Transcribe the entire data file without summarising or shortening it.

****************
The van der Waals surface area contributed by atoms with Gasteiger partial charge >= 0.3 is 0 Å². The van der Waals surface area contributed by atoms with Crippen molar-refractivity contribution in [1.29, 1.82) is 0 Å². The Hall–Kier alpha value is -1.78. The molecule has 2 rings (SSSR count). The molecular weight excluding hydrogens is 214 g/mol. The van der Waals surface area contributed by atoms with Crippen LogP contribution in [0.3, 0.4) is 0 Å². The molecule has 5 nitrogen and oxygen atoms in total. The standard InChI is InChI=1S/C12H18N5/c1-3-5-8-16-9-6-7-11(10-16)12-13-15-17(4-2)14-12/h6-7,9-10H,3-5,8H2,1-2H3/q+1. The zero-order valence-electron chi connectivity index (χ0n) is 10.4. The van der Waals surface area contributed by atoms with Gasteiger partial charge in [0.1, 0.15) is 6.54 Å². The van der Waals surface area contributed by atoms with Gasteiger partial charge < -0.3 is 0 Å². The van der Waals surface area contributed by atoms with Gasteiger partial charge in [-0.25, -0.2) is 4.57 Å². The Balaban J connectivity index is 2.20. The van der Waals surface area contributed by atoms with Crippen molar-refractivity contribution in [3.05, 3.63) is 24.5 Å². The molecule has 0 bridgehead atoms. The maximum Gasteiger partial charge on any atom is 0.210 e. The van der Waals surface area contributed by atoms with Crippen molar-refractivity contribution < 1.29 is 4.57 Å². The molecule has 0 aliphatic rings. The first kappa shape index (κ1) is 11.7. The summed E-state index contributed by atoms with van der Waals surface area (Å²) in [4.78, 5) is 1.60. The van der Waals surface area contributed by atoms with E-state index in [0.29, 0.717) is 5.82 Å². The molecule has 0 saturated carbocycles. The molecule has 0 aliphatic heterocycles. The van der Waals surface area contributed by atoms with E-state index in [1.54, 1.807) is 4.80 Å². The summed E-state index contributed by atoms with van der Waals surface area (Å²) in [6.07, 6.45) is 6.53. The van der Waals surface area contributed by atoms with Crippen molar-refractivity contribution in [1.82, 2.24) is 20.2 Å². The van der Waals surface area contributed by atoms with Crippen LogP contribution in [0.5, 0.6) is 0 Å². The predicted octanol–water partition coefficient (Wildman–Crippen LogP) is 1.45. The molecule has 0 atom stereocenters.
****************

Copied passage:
The van der Waals surface area contributed by atoms with Gasteiger partial charge >= 0.3 is 0 Å². The van der Waals surface area contributed by atoms with Crippen molar-refractivity contribution in [1.29, 1.82) is 0 Å². The Hall–Kier alpha value is -1.78. The molecule has 2 rings (SSSR count). The molecular weight excluding hydrogens is 214 g/mol. The van der Waals surface area contributed by atoms with Crippen LogP contribution in [0.3, 0.4) is 0 Å². The molecule has 5 nitrogen and oxygen atoms in total. The standard InChI is InChI=1S/C12H18N5/c1-3-5-8-16-9-6-7-11(10-16)12-13-15-17(4-2)14-12/h6-7,9-10H,3-5,8H2,1-2H3/q+1. The zero-order valence-electron chi connectivity index (χ0n) is 10.4. The van der Waals surface area contributed by atoms with Gasteiger partial charge in [0.1, 0.15) is 6.54 Å². The van der Waals surface area contributed by atoms with Gasteiger partial charge < -0.3 is 0 Å². The van der Waals surface area contributed by atoms with Gasteiger partial charge in [-0.25, -0.2) is 4.57 Å². The Balaban J connectivity index is 2.20. The van der Waals surface area contributed by atoms with Crippen molar-refractivity contribution in [3.05, 3.63) is 24.5 Å². The molecule has 0 bridgehead atoms. The maximum Gasteiger partial charge on any atom is 0.210 e. The van der Waals surface area contributed by atoms with Crippen molar-refractivity contribution < 1.29 is 4.57 Å². The molecule has 0 aliphatic rings. The first kappa shape index (κ1) is 11.7. The summed E-state index contributed by atoms with van der Waals surface area (Å²) in [4.78, 5) is 1.60. The van der Waals surface area contributed by atoms with E-state index in [0.29, 0.717) is 5.82 Å². The molecule has 0 saturated carbocycles. The molecule has 0 aliphatic heterocycles. The van der Waals surface area contributed by atoms with E-state index in [1.54, 1.807) is 4.80 Å². The summed E-state index contributed by atoms with van der Waals surface area (Å²) in [6.07, 6.45) is 6.53. The van der Waals surface area contributed by atoms with Crippen molar-refractivity contribution in [1.82, 2.24) is 20.2 Å². The van der Waals surface area contributed by atoms with Crippen LogP contribution in [0.5, 0.6) is 0 Å². The predicted octanol–water partition coefficient (Wildman–Crippen LogP) is 1.45. The molecule has 0 atom stereocenters.